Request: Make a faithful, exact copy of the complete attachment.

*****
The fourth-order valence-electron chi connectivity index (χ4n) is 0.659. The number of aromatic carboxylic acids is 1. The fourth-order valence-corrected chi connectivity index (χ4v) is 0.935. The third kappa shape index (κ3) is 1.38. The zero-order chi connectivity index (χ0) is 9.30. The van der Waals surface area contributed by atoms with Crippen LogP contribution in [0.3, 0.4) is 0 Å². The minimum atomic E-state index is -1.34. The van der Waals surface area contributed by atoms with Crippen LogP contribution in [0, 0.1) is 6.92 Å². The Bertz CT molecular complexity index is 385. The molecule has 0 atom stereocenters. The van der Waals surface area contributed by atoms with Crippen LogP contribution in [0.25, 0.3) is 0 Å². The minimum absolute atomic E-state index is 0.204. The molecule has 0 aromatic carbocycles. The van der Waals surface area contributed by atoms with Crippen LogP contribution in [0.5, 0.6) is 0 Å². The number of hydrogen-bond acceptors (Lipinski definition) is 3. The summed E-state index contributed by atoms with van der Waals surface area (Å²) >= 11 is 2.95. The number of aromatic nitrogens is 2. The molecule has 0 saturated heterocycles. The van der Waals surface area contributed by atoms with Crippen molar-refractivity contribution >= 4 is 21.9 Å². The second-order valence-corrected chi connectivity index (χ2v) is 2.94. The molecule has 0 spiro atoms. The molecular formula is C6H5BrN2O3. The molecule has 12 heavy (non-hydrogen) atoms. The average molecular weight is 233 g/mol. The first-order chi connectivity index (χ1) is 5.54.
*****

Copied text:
The fourth-order valence-electron chi connectivity index (χ4n) is 0.659. The number of aromatic carboxylic acids is 1. The fourth-order valence-corrected chi connectivity index (χ4v) is 0.935. The third kappa shape index (κ3) is 1.38. The zero-order chi connectivity index (χ0) is 9.30. The van der Waals surface area contributed by atoms with Crippen LogP contribution in [0.3, 0.4) is 0 Å². The minimum atomic E-state index is -1.34. The van der Waals surface area contributed by atoms with Crippen LogP contribution in [0, 0.1) is 6.92 Å². The Bertz CT molecular complexity index is 385. The molecule has 0 atom stereocenters. The van der Waals surface area contributed by atoms with Crippen LogP contribution in [0.25, 0.3) is 0 Å². The minimum absolute atomic E-state index is 0.204. The molecule has 0 aromatic carbocycles. The van der Waals surface area contributed by atoms with Crippen LogP contribution in [0.5, 0.6) is 0 Å². The number of hydrogen-bond acceptors (Lipinski definition) is 3. The summed E-state index contributed by atoms with van der Waals surface area (Å²) >= 11 is 2.95. The number of aromatic nitrogens is 2. The molecule has 0 saturated heterocycles. The van der Waals surface area contributed by atoms with Crippen molar-refractivity contribution >= 4 is 21.9 Å². The second-order valence-corrected chi connectivity index (χ2v) is 2.94. The molecule has 0 spiro atoms. The molecular formula is C6H5BrN2O3. The molecule has 12 heavy (non-hydrogen) atoms. The average molecular weight is 233 g/mol. The first-order chi connectivity index (χ1) is 5.54.